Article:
Teen wins Chinese Chess Championship

China’s rise in the world of chess has been meteoric ever since the nation came to prominence with its playing strengths at the turn of the millennium. The country has not as yet produced a world champion, but with its stardom in the game, it is only a matter of time. During the 1980s, and well into the nineties, the game of chess was not as popular as it is today and China was not a playing power. Today, however, China is a powerhouse.

The Chinese Chess Championship is currently regarded as one of the most rigorous in the world and could be accurately compared to the Russian, Indian, English, French, Ukrainian, Hungarian and US Championships.

So when 16-year-old Grandmaster Wei Yi won the Championship, it said that something positive is happening in chess within China. During the Championship, Wei played a pretty combination in the much acclaimed Berlin Defence of the Ruy Lopez to overcome Ding Liren, a grandmaster of note.

20131229chessOf consequence also is Chinese-American Jeffery Xiong, 14, who resides in Texas and who won the Chicago Open which attracted the some of the heavyweight grandmasters of the Western Hemisphere. Lazaro Bruzon Baptista rated 2684 from Cuba was the top seed. Gata Kamsky, a former US champion, other US grandmasters and grandmasters from Israel and Belarus were also there. Xiong beat or drew with them all and walked away with the bulging prize money which was increased from last year. Xiong is being coached by Hungarian grandmaster Alexander Chernin who is the head coach of the Young Chess Stars Programme which oversees talented chess-playing children.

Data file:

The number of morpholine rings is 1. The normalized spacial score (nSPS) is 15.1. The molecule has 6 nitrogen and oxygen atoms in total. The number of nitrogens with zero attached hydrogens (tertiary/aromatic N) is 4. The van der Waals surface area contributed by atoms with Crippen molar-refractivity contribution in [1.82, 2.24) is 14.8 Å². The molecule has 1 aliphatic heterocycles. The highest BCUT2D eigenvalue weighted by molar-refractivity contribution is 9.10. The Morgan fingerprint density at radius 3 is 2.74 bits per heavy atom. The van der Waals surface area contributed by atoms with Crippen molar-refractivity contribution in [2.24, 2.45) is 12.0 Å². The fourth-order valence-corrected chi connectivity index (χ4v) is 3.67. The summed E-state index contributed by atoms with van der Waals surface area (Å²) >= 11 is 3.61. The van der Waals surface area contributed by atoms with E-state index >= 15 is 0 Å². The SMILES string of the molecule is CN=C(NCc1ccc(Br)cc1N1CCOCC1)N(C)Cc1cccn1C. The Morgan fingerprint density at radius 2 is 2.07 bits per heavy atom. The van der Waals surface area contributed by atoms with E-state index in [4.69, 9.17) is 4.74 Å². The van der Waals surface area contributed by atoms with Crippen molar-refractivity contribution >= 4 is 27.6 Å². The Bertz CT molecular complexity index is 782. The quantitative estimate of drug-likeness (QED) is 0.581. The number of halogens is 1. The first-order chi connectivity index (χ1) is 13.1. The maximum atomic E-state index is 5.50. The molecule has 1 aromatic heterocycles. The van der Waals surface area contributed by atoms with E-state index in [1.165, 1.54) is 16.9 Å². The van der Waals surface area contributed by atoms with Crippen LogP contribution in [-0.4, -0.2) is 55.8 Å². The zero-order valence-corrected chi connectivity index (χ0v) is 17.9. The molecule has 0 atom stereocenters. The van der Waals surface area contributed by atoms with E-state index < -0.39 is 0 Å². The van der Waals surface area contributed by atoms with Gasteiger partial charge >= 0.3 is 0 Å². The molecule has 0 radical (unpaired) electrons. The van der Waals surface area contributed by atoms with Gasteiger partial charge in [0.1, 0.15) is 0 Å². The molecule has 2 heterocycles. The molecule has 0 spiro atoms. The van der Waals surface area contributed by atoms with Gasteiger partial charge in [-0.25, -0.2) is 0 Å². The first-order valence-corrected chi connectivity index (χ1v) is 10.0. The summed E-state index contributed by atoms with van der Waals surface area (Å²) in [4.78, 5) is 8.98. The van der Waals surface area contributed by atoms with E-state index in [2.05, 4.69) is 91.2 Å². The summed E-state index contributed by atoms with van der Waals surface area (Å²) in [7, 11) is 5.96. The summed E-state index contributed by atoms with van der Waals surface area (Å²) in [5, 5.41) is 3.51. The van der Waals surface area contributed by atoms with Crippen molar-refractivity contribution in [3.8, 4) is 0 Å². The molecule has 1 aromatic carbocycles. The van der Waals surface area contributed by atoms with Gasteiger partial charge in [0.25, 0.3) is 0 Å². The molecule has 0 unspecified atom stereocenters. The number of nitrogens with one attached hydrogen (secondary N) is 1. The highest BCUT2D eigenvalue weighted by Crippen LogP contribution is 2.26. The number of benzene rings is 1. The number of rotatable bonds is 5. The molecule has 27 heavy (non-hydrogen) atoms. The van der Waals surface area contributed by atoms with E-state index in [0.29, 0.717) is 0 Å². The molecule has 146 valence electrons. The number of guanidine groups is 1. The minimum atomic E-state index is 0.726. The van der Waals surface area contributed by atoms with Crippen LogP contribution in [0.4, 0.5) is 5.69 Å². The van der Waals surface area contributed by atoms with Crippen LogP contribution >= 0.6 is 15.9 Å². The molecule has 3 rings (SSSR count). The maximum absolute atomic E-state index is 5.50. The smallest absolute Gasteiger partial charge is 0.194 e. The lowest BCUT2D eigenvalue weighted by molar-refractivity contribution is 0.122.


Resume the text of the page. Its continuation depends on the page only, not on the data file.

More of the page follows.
At 16 years old, Wei Yi (in photo) became the youngest chess champion of China when he emerged victorious in the Chinese Chess Championship in Xinghua recently. It is now apparent that youngsters are excelling in the rich ancient game beginning with Norway’s Magnus Carlsen, who won the world championship title when he was 22, two years ago. Following his victory, Yi was catapulted to No 30 in the rankings by the World Chess Federation. Some chess analysts are of the view that Yi could be a likely challenger in due course for Carlsen.
At 16 years old, Wei Yi (in photo) became the youngest chess champion of China when he emerged victorious in the Chinese Chess Championship in Xinghua recently. It is now apparent that youngsters are excelling in the rich ancient game beginning with Norway’s Magnus Carlsen, who won the world championship title when he was 22, two years ago. Following his victory, Yi was catapulted to No 30 in the rankings by the World Chess Federation. Some chess analysts are of the view that Yi could be a likely challenger in due course for Carlsen.

He works a couple of hours per week on chess to improve his effectiveness in the game. Incidentally, at one time during the 1980s, Guyana had a resident chess coach from Cuba who improved our playing strengths. At the recent Umada Cup, I met the coach, Jose Vilela, who accompanied the Surinamese team. Vilela now coaches Suriname’s chess team which did very well at the tournament.

Chess games
The following games were played at the 2015 French Team Championship in Montpellier, France. The Championship is